Beyond Medicine & Politics, Dr. Dozie Ikedife Was Also an Environmentalist  at the Core – Says WIEF

by Dr. Okenwa Nwosu

“For me, a befitting burial is when you are sure I am dead, dig six-feet, wrap me in a mat, put me in the ground and cover it. I will not be celebrated when I die. I don’t want a funeral. Once I am dead, put me in the grave and go away. Don’t come on condolence visit. Don’t come for funeral ceremony. I don’t want it; is it of any use to me, a dead person?  You are just wasting your time and giving yourself trouble. If you invite the whole Nigeria, it doesn’t mean anything to me. If you invite 10 people, it doesn’t mean anything to me. If you fire 100 gunshots, it means nothing to me. People waste energy and sometimes, money; sometimes, they borrow or sell things to give somebody what they call a befitting burial. I don’t need it.” – Dr. Dozie Ikedife

… he got his wish. He was buried without fanfare less than 24hrs after he breathed his last.

Dr. Dozie Onyeanusi Ikedife (Ikenga Nnewi) was so certain about the consequential life he lived that he willed that, at his death, his remains should simply be returned to earth without much fanfare. What he left unsaid, of course, is that whoever feel inspired by him and what he stood for, should focus their time, energy and resources in fostering the continuation of all aspects of the struggles that had defined his activist life. Some would have preferred to emote their respect and appreciation for Ikenga Nnewi by putting up a big spectacle during his burial ceremony or orchestrating an elaborate condolence visit and funerary extravaganza that should ordinarily be accorded to this highly accomplished Nnewi chieftain. But the 88-year-old Dr. Ikedife had something else in mind. For this brave man’s personal choice, we mortals have nothing but respect that endures.

Ikenga Nnewi was forthright in declaring that time and resources expended to celebrate or mourn his exit from this side of eternity is a WASTE. Dr. Ikedife is a stickler for efficiency and effectiveness in whatever he was involved in. Waste, therefore, is antithetical to Ikenga’s worldview.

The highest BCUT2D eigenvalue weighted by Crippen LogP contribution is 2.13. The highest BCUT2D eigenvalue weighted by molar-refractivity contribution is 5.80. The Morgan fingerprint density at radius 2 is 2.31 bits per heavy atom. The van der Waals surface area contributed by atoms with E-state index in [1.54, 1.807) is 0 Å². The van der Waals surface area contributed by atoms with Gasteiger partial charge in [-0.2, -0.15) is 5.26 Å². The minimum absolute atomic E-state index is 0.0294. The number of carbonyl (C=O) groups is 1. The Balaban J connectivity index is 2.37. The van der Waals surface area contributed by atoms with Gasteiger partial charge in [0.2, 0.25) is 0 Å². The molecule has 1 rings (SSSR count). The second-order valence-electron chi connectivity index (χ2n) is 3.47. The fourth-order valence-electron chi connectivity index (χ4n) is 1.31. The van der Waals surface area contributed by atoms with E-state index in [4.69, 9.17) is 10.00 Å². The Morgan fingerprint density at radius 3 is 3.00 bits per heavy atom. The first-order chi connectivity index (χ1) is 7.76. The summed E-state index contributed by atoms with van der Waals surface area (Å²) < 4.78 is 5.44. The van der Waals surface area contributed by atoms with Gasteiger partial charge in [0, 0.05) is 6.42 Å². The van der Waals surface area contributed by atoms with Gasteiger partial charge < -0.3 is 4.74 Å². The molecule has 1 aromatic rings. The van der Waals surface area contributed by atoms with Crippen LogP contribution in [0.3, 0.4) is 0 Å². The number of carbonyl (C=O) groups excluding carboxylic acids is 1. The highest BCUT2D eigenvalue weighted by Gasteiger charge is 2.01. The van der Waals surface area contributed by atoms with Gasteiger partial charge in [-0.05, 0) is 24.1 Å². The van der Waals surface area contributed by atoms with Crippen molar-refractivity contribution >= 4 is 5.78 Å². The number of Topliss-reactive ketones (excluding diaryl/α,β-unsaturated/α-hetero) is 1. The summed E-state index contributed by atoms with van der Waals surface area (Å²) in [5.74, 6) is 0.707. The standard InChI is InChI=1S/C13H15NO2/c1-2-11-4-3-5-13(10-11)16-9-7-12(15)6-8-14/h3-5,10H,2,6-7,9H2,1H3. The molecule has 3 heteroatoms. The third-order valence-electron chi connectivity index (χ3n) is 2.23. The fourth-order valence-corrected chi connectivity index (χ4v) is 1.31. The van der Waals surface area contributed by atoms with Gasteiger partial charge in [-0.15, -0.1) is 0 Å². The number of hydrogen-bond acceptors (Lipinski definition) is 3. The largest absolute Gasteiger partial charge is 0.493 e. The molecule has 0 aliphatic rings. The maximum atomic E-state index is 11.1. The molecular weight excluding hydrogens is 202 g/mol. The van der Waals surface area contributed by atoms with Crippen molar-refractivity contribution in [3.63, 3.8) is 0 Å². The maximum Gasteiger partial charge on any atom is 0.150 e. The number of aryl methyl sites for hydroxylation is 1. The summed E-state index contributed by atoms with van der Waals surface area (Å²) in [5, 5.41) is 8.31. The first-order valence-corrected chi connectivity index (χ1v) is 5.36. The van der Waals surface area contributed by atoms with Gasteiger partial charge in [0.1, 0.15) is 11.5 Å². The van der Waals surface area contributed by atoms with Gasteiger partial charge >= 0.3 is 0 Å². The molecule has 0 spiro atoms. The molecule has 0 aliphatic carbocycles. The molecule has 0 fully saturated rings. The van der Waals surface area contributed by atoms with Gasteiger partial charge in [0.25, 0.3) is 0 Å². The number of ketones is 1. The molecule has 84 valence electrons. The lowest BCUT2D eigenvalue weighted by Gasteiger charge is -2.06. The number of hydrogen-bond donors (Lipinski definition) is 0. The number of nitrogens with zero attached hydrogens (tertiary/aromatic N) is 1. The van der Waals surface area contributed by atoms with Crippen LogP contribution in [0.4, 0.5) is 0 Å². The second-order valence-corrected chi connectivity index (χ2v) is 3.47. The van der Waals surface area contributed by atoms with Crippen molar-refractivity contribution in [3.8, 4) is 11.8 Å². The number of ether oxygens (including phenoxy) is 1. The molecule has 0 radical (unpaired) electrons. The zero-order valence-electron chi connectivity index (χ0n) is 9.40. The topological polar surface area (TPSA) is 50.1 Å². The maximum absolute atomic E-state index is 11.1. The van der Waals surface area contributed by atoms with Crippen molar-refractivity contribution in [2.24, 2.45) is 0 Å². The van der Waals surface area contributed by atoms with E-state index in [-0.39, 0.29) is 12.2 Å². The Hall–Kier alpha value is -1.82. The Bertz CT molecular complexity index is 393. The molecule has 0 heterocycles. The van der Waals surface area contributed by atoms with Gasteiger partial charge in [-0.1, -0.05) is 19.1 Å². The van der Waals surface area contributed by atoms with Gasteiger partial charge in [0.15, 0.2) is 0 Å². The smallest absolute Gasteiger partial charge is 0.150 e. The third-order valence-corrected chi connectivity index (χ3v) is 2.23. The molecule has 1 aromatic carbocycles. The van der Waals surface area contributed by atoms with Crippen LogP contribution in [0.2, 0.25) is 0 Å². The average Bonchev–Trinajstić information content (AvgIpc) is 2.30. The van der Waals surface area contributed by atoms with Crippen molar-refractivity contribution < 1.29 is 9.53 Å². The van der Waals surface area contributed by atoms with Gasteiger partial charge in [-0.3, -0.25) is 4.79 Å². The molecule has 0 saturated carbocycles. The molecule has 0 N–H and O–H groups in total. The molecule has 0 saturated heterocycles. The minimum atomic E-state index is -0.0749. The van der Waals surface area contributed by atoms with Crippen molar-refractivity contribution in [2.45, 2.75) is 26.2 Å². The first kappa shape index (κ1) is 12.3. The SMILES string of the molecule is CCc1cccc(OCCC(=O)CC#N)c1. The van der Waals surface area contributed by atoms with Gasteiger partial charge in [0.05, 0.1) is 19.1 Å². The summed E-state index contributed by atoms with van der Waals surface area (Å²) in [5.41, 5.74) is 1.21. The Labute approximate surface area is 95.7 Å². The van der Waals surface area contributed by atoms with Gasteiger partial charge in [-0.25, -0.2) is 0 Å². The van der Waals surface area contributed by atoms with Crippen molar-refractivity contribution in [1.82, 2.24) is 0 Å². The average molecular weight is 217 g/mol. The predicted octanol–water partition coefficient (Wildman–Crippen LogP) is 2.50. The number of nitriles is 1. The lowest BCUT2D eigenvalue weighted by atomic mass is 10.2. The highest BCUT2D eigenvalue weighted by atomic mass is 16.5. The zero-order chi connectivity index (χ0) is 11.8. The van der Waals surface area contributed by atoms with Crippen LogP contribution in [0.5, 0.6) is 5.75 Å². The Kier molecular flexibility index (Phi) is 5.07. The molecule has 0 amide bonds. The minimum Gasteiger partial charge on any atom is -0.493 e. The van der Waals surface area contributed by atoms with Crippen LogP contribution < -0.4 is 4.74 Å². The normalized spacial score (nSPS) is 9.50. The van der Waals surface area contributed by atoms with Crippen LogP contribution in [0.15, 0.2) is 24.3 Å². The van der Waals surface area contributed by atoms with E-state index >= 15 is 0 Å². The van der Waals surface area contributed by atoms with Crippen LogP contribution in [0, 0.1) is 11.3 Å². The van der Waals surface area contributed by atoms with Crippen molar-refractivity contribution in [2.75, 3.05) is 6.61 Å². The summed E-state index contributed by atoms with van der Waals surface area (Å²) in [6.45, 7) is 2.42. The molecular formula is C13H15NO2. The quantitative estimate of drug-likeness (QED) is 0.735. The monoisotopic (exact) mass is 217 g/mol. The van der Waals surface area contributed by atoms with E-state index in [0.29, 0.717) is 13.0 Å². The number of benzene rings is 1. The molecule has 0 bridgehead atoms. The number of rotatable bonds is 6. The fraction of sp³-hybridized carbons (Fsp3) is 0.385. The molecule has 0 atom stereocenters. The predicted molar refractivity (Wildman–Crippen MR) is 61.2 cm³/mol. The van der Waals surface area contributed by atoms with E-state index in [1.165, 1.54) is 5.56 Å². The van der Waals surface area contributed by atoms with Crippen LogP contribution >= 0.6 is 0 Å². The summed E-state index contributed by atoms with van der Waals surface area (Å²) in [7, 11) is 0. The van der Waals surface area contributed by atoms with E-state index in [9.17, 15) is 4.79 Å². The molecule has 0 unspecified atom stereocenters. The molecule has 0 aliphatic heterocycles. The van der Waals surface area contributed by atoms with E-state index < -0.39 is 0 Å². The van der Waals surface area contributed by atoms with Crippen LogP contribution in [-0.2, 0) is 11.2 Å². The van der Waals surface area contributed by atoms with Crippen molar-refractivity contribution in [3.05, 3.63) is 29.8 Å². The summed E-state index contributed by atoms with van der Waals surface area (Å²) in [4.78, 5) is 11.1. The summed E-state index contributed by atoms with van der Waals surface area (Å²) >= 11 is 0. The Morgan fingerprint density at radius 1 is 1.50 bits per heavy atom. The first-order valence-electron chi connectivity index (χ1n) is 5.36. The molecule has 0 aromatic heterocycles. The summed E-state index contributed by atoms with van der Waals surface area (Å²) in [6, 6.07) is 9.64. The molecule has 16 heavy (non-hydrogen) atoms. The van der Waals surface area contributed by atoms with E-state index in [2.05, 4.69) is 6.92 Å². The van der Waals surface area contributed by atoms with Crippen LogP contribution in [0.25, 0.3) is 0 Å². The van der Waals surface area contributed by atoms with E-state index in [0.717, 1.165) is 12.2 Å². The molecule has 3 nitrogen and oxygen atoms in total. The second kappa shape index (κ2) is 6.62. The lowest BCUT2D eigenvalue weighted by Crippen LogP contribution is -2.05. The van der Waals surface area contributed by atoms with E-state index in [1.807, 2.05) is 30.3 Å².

That he decreed that his peaceful transition into ancestral realm should not be exploited in ways which promote waste and frivolities does not mean that one of the greatest heroes of our contemporary Igbo society would just be allowed to fade into oblivion. No, not at all. There are alternative ways to show appreciation for the long life which the Ikenga Nnewi had shared with millions of his own folks. Streets, highways, public buildings, airports, stadiums, parks etc could be named after this illustrious son of Nnewi, Alaigbo and Nigeria. He is not the one to demand such a recognition as his right, but those who know this unique man well strongly believe that Ikenga Nnewi deserves all the honor that the society can give to one of its own.

Dr. Dozie Ikedife, Ikenga Nnewi (center) arrives the premises of the Women’s Convention Center, Awka to chairman the formal launch of the WIEF by Governor Peter Obi of Anambra state.

A fuller account of this exceptional man’s accomplishments ought to be presented in a biography so as to provide future generations with a lasting insight into an ancestor who gave all in him in the service of his folks for several decades. Ikenga was a disciplined man in the making of his life’s choices and he was rewarded with longevity. He was well-grounded in the Igbo cultural practice with a special accent on the Nnewi local flavor. Because of this, he was well-liked and respected by his kinsmen and by the totality of Nnewi community. His chieftaincy title “Ikenga Nnewi” was not lobbied for or procured with cash. He was so recognized because of the significance of his various contributions to society that all can see and touch.

Dr. Ikedife as a Crusader for the Environment

Many have known Ikenga Nnewi for his professional prowess as an Obstetrician/Gynecologist and Surgeon or for his larger-than-life presence in the political arena. He was also a devout crusader for the preservation, conservation and protection of our shared living space and ecosystems. In simple lingo, he was an environmentalist to the core. A special insight of this aspect of Ikenga’s worldview was revealed to me during the preparatory arrangements for the launch of the World Igbo Environmental Foundation (WIEF) in the Anambra state capital, Awka, by Governor Peter Obi in August 2007. Ikenga Nnewi brought his clout and imprimatur into the nascent WIEF as a patron and a vocal advocate for proper environmental husbandry as an integral part of healthcare delivery and health maintenance.

The same sense of commitment he displayed in dealing with professional and political matters was deployed in full in directing and streamlining the operational agenda of WIEF. A short album of Ikenga Nnewi’s photos recorded during the week of WIEF’s formal launch is created for public viewing at

WIEF 2018